but was so shocked by the closed coffin

she stayed only a few minutes.

The following day, Nel walked to the burying

and found herself the only Black person there.

Steeling her mind to the roses and pulleys,

it was only when she turned to leave

that she saw the cluster of Black folk

at the lip of the cemetery, not coming in,

not dressed for mourning, but there, waiting.

Not until the White folks left,

the gravediggers, Mr. and Mrs. Hodges,

and their young son who assisted them,

did those Black people from up in the bottom

enter with hooded hearts and filed eyes to sing

'Shall We Gather at the River?'

over the curved earth that cut them off

from the most magnificent hatred they had ever known.

Their question clotted the October air.

'Shall we gather at the river?

The beautiful, the beautiful river.'

Perhaps Sula answered them even then, for it began to rain.

And the women ran in tiny leaps through the grass

for fear their straightened hair would beat them home.

Sadly, heavily, Nel left the Colored part of the cemetery.

Further along the road, Shadrack passed her by,

a little shaggier,

a little older, still energetically mad.

He looked at the woman hurrying along the road

with the sunset in her face.

He stopped, trying to remember where he'd seen her before.

The effort of recollection was too much for him

and he moved on.

He had to haul some trash out at Sunnydale,

and it would be good and dark before he got home.

He hadn't sold fish in a long time now.

The river killed them all.

No more silver-gray flashes.

No more flat, wide, unhurried look.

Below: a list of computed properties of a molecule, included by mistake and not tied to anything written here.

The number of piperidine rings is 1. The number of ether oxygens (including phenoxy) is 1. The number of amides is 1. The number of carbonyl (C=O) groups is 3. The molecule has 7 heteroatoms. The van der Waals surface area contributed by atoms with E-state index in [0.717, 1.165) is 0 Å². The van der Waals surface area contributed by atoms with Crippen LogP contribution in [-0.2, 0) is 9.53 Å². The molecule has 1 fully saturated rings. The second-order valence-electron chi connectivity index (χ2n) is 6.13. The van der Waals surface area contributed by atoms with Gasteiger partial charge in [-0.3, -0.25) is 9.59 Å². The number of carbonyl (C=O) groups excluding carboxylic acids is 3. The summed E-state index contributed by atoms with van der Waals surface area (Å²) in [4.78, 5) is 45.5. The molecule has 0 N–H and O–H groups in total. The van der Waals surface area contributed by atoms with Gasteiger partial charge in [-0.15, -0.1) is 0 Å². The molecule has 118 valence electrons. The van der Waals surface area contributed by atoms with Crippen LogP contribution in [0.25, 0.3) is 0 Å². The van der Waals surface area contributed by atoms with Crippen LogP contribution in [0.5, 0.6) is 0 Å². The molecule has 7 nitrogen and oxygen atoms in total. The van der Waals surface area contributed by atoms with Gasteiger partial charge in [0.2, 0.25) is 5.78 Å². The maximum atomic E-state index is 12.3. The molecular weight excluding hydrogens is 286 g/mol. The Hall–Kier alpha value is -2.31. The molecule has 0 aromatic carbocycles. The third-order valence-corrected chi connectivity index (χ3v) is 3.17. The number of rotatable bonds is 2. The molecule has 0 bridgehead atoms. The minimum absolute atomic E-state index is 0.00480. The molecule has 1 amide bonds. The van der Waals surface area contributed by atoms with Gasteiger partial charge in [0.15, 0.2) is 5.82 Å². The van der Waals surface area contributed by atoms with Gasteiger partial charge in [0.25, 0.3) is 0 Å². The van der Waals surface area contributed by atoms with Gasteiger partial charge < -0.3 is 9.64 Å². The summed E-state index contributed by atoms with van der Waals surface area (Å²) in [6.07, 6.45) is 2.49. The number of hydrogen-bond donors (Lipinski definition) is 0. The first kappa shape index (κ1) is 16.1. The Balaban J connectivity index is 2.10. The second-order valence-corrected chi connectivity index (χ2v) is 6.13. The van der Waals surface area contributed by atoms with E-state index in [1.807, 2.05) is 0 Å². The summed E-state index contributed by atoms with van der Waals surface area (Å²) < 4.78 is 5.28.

No more slowing down of gills.

No more tremor on the line.

Shadrack and Nel moved in opposite directions,

each thinking separate thoughts about the past.

The distance between them increased

as they both remembered gone things.

Suddenly, Nel stopped.

Her eye twitched and burned a little.

'Sula?' she whispered, gazing at the tops of trees.

'Sula?'

Leaves stirred, mud shifted.

There was a smell of overripe green things.

A soft ball of fur broken scattered

like dandelion spores in the breeze.

'All that time --

All that time, I thought I was missing Jude.'

And the loss pressed down on her chest

and came up into her throat.

'We was girls together,'

she said, as though explaining something.

'Oh, Lord, Sula,' she cried.

'Girl, girl, girl, girl, girl.'

It was a fine cry, loud and long,

but it had no bottom, and it had no top.

Just circles and circles of sorrow."

Narrator: Toni Morrison's third novel, "Song of Solomon,"

published by Knopf in 1977, received wide critical praise.

It also became a Book of the Month Club selection.

All of this meant that,

although she continued to work as an editor,

Toni Morrison was catapulted into star status

as a literary celebrity.

Morrison: I went to Lorraine, Ohio, my hometown.

And a woman said, "I read so much about that woman's book,

I thought I'd buy it."

She said, "But I went upstairs,

and there she was in that low-cut dress."

So she returned the book. [ Laughs ]

The Dodgers just scored two runs in the top of the first.

Now there he is fixing it in time and history. Two runs.

And so we know exactly when it is.

Well, they gonna have to.

They gonna pay that fool to run, right?

Exactly. [ Laughter ]

Morrison: I edited Muhammad Ali's autobiography.

I edited Angela Davis' autobiography.

I edited a book that got a lot of attention --

I loved that book a lot -- called "The Black Book,"

this very exciting project for me.

I would like to stop writing around the edges of the day

and, you know, in automobiles and places like that.

I want to sit down in the middle of the day

and spend five hours at it and not feel guilty

that I've taken some time away from a full-time job

or some other chore I'm supposed to be doing.

That's what I want to feel.

And if "Song of Solomon"

proves to be more than a literary success,

it may make that possible for me.

But for years -- you know, I've been working

since I was 12 years old,

and I tell you I'm getting tired.

I am fortunate. I like the --